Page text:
Since 1980, the Docking Institute of Public Affairs at Fort Hays State University has helped facilitate public policy development for western and rural Kansas. The research techniques employed by the institute and the accurate readings of public sentiment have made it an invaluable resource for the entire region.
It's too bad the entire state, or at least Topeka, doesn't pay closer attention to the public service provided by the Docking Institute. If Kansas lawmakers did, they might find it easier to be in step with what the general population is thinking.
Readers of The Hays Daily News -- and the Wichita Eagle, for that matter -- were able to view the latest Kansas Speaks in Sunday's print editions. The annual opinion survey gauges what Kansans throughout the state are thinking about politics, overall quality of life, the economy, taxes, energy, public policy and the upcoming general election. Each topic is approached with scientifically valid data collection, which results in an extremely high confidence rating of the numbers. If legislators were to pay heed, they'd find their work much easier. At the very least, they would have insight into the collective mindset of their constituents -- as divided as it is.
That doesn't appear to take place, however.
"I don't recall any elected official ever commenting on our results," said Gary Brinker, director of the Docking Institute, "either in the media or direct correspondence.
"Of course, one of the most interesting findings the survey shows is that much of what Kansan's want flies in the face of laws and policies recently enacted, so I'm sure many elected officials would rather Kansas Speaks did not exist."
If Gov. Sam Brownback and the majority bloc of conservative Republican legislators were wondering why so much skepticism existed about the massive income tax cuts being implemented, they need only look at the statistics. Amongst Kansans who believe state spending should be increased for items such as K-12 public education, no less than 74 percent believe income taxes should be raised to pay for it. Sales and property taxes were much lower as the preferred source of revenue, registering 49 percent and 32 percent respectively.
Kansas Speaks breaks down overall numbers by various categories such as party affiliation, household income, education level and age. Only the strongest self-identified Republicans don't have a majority of people believing income taxes should be raised to pay for state expenditures, and even in that group it is 42 percent. Not very strong Republicans, independents no matter which way they lean, and all Democrats support raising income taxes -- which is not the direction the state is headed.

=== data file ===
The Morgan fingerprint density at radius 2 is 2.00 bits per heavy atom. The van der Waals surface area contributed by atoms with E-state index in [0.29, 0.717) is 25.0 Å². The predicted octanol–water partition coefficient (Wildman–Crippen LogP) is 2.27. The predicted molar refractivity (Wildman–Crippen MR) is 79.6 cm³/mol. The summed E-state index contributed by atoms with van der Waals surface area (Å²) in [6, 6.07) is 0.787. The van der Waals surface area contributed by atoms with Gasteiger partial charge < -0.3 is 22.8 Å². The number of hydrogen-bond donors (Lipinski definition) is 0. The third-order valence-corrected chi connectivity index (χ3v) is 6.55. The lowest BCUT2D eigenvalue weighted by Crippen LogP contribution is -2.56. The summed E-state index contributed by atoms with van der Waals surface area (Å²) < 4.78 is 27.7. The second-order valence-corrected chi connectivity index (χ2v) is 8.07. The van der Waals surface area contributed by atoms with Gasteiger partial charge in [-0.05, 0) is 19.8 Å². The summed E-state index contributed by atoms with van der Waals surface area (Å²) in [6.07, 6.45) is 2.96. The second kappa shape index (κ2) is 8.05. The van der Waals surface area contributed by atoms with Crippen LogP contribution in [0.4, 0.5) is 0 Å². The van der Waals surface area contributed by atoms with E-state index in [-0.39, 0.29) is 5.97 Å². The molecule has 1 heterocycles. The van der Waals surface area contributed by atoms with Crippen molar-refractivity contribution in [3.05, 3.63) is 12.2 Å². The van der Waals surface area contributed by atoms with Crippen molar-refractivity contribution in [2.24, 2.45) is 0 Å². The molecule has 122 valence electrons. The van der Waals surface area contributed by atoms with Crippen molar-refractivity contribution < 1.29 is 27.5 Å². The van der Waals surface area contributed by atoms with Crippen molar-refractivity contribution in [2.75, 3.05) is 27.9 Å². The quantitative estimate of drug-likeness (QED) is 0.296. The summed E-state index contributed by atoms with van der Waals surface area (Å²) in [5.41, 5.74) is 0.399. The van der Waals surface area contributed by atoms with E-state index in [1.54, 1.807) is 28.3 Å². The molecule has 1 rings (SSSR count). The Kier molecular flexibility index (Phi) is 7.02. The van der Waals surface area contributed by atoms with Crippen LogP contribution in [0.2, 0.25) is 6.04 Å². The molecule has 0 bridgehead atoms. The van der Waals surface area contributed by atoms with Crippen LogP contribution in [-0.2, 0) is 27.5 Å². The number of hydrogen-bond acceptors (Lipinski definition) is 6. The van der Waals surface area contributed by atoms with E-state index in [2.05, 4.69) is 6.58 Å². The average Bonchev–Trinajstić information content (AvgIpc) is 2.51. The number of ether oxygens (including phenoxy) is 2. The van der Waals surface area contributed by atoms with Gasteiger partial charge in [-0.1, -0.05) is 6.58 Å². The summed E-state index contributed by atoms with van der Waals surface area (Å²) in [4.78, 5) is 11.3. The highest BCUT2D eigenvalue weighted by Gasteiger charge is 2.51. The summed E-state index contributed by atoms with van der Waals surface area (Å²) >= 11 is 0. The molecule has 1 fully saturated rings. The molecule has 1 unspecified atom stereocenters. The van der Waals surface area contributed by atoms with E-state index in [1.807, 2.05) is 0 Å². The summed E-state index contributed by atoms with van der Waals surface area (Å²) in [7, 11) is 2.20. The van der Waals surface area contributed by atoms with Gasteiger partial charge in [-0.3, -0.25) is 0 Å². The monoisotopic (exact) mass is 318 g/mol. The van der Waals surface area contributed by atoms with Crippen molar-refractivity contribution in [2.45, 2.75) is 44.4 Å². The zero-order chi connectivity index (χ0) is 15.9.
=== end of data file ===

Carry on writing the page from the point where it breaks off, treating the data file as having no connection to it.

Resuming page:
Perhaps it is because of that disconnect Brownback is not faring well in favorability ratings. Only 33 percent approve of the governor's job performance, slightly better than President Barack Obama's paltry 30 percent approval rating. U.S. Sen. Pat Roberts, R-Kan., earned 35 percent approval, which explains why he's in such a tight re-election race himself.
Half of Kansas believes the state economy is at least doing "good," although another question suggests there is volatility in that number. When asked if respondents were concerned the Kansas economy would threaten them or their family's welfare, only 19 percent were "not at all concerned." Eighty-one percent were concerned, whether slightly, moderately or very.
When asked what was the most suprising result of this year's Kansas Speaks, Brinker offered: "I did not think support for decriminalizing marijuana would be so popular. Two-thirds want possession to be no more than a misdemeanor, while almost one-third want a policy like Colorado. If in the next few years, Colorado doesn't experience any major problems, this could easily swing to a majority."
We would not have guessed such sentiment existed in the Sunflower State either. But that is why the Docking Institute conducts the annual survey. It is fascinating reading, both for an inquisitive public and for policy-makers who are supposed to be doing the people's business. We encourage this significant work to continue. Getting a finger on the pulse of the state is no easy task. State officials and elected leaders would serve themselves and us much better if they paid attention.
The entire report can be found at www.fhsu.edu/docking.
Editorial by Patrick Lowry